unfavorable regard; displeasure; disesteem; dislike: The prime minister incurred the king's disfavor.
the state of being regarded unfavorably; disrepute: The fashions of one year are in disfavor the next.
a disadvantageous or detrimental act; disservice: The pianist did himself a disfavor in trying to sing.
to regard or treat with disfavor.
- Also especially British, dis·fa·vour .
- dis·fa·vor·er, noun
Dictionary.com Unabridged Based on the Random House Unabridged Dictionary, © Random House, Inc. 2023
How to use disfavor in a sentence
Egeblad is experimenting with a once-promising treatment that had fallen into disfavor because it also involved dangerous bacterial pathogens.Triggering the Body’s Defenses to Fight Cancer - Issue 108: Change | Lina Zeldovich | November 3, 2021 | Nautilus
There are people with religious beliefs that disfavor all those groups.Right-Wing Activists: Yep, ‘Religious Freedom’ Protects Discrimination Against Jews | Jay Michaelson | June 14, 2014 | THE DAILY BEAST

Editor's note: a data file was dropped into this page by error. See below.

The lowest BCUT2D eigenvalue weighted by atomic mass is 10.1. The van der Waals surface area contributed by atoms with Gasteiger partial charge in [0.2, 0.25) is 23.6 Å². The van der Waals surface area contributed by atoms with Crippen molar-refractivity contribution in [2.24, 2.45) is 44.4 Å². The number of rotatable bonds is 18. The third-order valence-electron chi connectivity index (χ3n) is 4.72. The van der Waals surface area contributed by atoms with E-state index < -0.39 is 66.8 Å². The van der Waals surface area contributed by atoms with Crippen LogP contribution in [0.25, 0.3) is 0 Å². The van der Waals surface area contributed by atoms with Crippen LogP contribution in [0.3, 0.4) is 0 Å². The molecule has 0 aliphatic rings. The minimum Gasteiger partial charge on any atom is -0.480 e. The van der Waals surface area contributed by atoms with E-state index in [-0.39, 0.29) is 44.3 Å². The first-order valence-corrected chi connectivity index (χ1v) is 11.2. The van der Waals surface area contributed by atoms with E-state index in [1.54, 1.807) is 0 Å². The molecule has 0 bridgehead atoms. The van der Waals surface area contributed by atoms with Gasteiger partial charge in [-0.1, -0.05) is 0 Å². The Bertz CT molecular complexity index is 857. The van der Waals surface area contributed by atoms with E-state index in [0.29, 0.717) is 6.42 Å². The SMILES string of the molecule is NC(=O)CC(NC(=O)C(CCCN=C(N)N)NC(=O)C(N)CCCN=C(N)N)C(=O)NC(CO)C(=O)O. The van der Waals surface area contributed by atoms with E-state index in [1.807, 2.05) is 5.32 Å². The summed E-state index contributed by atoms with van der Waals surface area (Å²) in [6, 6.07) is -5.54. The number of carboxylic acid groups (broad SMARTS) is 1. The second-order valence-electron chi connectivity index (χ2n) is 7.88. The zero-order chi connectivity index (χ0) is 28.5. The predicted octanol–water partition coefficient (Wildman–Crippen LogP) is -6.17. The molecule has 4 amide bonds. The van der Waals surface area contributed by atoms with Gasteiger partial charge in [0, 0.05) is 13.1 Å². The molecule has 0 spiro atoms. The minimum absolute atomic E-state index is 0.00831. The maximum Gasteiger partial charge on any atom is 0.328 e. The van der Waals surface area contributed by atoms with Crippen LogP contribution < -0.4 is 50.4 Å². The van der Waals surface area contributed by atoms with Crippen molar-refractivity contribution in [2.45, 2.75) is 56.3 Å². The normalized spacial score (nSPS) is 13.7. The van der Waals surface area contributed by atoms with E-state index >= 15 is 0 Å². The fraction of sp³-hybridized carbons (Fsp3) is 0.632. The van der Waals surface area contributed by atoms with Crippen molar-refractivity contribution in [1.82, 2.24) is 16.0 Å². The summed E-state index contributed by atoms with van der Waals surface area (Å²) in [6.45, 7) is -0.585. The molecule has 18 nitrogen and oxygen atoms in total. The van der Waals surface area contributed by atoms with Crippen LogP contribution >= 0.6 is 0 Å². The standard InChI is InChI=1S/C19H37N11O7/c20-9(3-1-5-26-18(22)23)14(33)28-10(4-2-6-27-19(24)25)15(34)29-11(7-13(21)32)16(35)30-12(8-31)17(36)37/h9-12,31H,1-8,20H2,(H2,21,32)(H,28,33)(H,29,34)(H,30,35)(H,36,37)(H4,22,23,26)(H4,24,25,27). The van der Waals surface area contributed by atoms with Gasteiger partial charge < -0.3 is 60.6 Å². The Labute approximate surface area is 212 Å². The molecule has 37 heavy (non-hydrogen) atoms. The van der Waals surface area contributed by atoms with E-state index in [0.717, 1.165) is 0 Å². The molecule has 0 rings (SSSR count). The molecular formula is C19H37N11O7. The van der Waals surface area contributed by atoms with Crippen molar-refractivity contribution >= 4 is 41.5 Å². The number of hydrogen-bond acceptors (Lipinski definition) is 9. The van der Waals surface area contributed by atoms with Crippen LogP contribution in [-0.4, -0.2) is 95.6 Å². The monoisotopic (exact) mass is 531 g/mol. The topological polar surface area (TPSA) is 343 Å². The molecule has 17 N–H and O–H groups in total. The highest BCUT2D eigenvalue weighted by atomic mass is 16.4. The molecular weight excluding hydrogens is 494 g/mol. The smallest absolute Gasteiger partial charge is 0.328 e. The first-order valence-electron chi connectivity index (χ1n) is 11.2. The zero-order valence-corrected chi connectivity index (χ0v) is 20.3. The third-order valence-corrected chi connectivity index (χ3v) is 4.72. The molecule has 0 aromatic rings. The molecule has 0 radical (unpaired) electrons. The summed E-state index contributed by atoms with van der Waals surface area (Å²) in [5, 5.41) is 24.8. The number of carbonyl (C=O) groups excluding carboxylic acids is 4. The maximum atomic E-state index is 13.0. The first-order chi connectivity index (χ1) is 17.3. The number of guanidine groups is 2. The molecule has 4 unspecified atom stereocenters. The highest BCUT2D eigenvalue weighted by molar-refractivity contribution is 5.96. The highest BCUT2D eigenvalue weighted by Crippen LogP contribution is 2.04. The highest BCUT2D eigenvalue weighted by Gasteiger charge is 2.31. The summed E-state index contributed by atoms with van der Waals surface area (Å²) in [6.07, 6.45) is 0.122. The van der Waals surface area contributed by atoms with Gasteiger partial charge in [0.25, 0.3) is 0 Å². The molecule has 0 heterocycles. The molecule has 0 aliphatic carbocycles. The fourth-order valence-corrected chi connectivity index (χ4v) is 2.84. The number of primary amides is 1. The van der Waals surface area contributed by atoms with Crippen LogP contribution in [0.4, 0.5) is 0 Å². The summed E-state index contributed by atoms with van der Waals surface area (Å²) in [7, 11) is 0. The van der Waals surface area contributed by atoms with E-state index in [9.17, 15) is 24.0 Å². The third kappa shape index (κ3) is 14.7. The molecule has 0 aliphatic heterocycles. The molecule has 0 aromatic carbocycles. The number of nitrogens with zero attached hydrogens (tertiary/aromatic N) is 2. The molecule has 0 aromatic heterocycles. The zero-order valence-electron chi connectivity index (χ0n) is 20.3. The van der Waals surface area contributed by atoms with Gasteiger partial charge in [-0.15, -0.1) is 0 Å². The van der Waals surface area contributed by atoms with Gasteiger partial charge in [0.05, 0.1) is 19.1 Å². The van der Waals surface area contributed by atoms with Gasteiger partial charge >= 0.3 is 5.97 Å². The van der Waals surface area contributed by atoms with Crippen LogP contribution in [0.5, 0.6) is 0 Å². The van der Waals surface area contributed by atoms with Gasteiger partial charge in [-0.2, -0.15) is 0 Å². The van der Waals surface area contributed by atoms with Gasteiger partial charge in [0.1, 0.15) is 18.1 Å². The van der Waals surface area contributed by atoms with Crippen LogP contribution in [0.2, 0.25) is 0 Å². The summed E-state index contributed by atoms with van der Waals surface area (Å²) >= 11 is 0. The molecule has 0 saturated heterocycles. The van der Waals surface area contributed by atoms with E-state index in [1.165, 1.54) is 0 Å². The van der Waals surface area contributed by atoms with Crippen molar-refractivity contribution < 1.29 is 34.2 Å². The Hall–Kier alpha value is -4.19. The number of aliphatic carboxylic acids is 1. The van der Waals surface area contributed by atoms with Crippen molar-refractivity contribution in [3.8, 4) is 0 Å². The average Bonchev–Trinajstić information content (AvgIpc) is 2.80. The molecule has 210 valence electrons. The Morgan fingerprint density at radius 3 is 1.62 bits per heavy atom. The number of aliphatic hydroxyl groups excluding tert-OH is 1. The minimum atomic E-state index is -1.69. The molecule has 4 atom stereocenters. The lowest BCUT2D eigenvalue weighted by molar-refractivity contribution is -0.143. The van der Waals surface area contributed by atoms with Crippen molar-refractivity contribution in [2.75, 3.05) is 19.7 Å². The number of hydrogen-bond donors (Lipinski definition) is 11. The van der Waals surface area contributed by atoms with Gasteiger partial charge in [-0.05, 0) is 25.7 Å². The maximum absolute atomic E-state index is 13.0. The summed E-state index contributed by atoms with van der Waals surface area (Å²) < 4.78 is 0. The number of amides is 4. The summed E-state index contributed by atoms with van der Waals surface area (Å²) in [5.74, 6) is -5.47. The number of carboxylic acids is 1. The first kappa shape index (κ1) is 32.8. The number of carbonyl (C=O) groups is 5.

The Israelis also disfavor negotiations at this point, particularly if they include Iran.
But at this early juncture, with the Republican Party in disarray and disfavor, Hillary looks like the one to beat.
The von Fleischl has long been the standard instrument, but has lately fallen into some disfavor.A Manual of Clinical Diagnosis | James Campbell Todd
Another consideration explains the historical and popular disfavor in which Catherine is held.Catherine de' Medici | Honore de Balzac
Finkenstein and Kalkstein were always covertly rather of the Queen's party, and now stand reprimanded, and in marked disfavor.History Of Friedrich II. of Prussia, Vol. VII. (of XXI.) | Thomas Carlyle
Mr. Bangs's fish eyes regarded him with glittering disfavor.Quin | Alice Hegan Rice
"So ignominious," said Sylvia, looking over her person with disfavor.The Opened Shutters | Clara Louise Burnham